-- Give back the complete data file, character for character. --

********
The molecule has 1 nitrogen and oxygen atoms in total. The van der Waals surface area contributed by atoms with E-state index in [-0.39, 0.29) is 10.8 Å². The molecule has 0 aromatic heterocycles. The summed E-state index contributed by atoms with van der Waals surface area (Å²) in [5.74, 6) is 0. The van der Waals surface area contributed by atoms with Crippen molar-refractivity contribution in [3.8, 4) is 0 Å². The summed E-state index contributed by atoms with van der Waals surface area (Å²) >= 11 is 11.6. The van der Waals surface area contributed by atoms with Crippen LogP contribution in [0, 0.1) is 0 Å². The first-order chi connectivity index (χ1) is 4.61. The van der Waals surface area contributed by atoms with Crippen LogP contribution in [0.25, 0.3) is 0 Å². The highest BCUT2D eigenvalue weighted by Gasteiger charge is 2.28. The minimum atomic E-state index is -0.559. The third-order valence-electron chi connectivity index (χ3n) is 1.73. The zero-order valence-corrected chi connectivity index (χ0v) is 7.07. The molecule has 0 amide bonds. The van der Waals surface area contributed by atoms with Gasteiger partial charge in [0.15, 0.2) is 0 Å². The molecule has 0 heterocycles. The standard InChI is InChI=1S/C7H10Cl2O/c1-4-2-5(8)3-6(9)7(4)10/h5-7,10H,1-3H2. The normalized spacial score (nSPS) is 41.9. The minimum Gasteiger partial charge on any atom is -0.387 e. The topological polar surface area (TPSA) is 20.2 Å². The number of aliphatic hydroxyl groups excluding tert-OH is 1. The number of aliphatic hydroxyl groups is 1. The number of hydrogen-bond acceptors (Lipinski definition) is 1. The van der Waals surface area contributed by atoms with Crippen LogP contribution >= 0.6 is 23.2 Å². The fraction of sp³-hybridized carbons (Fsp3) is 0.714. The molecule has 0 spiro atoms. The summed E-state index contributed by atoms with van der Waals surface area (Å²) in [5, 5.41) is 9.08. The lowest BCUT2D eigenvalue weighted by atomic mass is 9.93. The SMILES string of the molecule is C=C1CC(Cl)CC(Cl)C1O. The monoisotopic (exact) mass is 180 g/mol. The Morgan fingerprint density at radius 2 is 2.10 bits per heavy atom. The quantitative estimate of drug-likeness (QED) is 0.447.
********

The molecule has 1 nitrogen and oxygen atoms in total. The van der Waals surface area contributed by atoms with E-state index in [-0.39, 0.29) is 10.8 Å². The molecule has 0 aromatic heterocycles. The summed E-state index contributed by atoms with van der Waals surface area (Å²) in [5.74, 6) is 0. The van der Waals surface area contributed by atoms with Crippen molar-refractivity contribution in [3.8, 4) is 0 Å². The summed E-state index contributed by atoms with van der Waals surface area (Å²) >= 11 is 11.6. The van der Waals surface area contributed by atoms with Crippen LogP contribution in [0, 0.1) is 0 Å². The first-order chi connectivity index (χ1) is 4.61. The van der Waals surface area contributed by atoms with Crippen LogP contribution in [0.25, 0.3) is 0 Å². The highest BCUT2D eigenvalue weighted by Gasteiger charge is 2.28. The minimum atomic E-state index is -0.559. The third-order valence-electron chi connectivity index (χ3n) is 1.73. The zero-order valence-corrected chi connectivity index (χ0v) is 7.07. The molecule has 0 amide bonds. The van der Waals surface area contributed by atoms with Gasteiger partial charge in [0.15, 0.2) is 0 Å². The molecule has 0 heterocycles. The standard InChI is InChI=1S/C7H10Cl2O/c1-4-2-5(8)3-6(9)7(4)10/h5-7,10H,1-3H2. The normalized spacial score (nSPS) is 41.9. The minimum Gasteiger partial charge on any atom is -0.387 e. The topological polar surface area (TPSA) is 20.2 Å². The number of aliphatic hydroxyl groups excluding tert-OH is 1. The number of aliphatic hydroxyl groups is 1. The number of hydrogen-bond acceptors (Lipinski definition) is 1. The van der Waals surface area contributed by atoms with Crippen LogP contribution >= 0.6 is 23.2 Å². The fraction of sp³-hybridized carbons (Fsp3) is 0.714. The molecule has 0 spiro atoms. The summed E-state index contributed by atoms with van der Waals surface area (Å²) in [5, 5.41) is 9.08. The lowest BCUT2D eigenvalue weighted by atomic mass is 9.93. The SMILES string of the molecule is C=C1CC(Cl)CC(Cl)C1O. The monoisotopic (exact) mass is 180 g/mol. The Morgan fingerprint density at radius 2 is 2.10 bits per heavy atom. The quantitative estimate of drug-likeness (QED) is 0.447.